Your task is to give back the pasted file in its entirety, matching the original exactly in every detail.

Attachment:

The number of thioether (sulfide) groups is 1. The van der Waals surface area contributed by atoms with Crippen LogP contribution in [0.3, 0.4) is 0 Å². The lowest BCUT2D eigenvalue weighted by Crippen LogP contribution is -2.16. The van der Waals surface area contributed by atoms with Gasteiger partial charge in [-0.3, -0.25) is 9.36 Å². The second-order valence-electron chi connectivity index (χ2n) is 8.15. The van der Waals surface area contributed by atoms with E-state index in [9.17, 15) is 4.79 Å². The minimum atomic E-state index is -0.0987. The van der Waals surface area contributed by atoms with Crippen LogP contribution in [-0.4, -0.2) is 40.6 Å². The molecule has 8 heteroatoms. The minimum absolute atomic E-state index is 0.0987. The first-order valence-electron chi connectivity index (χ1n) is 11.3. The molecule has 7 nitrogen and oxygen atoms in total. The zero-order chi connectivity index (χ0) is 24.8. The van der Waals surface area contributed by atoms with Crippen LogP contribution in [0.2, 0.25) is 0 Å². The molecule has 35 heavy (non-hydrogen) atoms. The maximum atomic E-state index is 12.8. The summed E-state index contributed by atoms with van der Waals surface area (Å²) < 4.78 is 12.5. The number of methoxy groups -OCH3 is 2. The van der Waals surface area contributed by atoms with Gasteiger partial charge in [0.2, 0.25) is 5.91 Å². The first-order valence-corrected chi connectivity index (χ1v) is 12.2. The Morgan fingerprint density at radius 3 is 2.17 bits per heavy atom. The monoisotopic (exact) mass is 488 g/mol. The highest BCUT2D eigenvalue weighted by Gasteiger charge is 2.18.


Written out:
The number of thioether (sulfide) groups is 1. The van der Waals surface area contributed by atoms with Crippen LogP contribution in [0.3, 0.4) is 0 Å². The lowest BCUT2D eigenvalue weighted by Crippen LogP contribution is -2.16. The van der Waals surface area contributed by atoms with Gasteiger partial charge in [-0.3, -0.25) is 9.36 Å². The second-order valence-electron chi connectivity index (χ2n) is 8.15. The van der Waals surface area contributed by atoms with E-state index in [9.17, 15) is 4.79 Å². The minimum atomic E-state index is -0.0987. The van der Waals surface area contributed by atoms with Crippen LogP contribution in [-0.4, -0.2) is 40.6 Å². The molecule has 8 heteroatoms. The minimum absolute atomic E-state index is 0.0987. The first-order valence-electron chi connectivity index (χ1n) is 11.3. The molecule has 7 nitrogen and oxygen atoms in total. The zero-order chi connectivity index (χ0) is 24.8. The van der Waals surface area contributed by atoms with Crippen LogP contribution in [0.2, 0.25) is 0 Å². The molecule has 35 heavy (non-hydrogen) atoms. The maximum atomic E-state index is 12.8. The summed E-state index contributed by atoms with van der Waals surface area (Å²) < 4.78 is 12.5. The number of methoxy groups -OCH3 is 2. The van der Waals surface area contributed by atoms with Gasteiger partial charge in [0.2, 0.25) is 5.91 Å². The first-order valence-corrected chi connectivity index (χ1v) is 12.2. The Morgan fingerprint density at radius 3 is 2.17 bits per heavy atom. The monoisotopic (exact) mass is 488 g/mol. The highest BCUT2D eigenvalue weighted by Gasteiger charge is 2.18.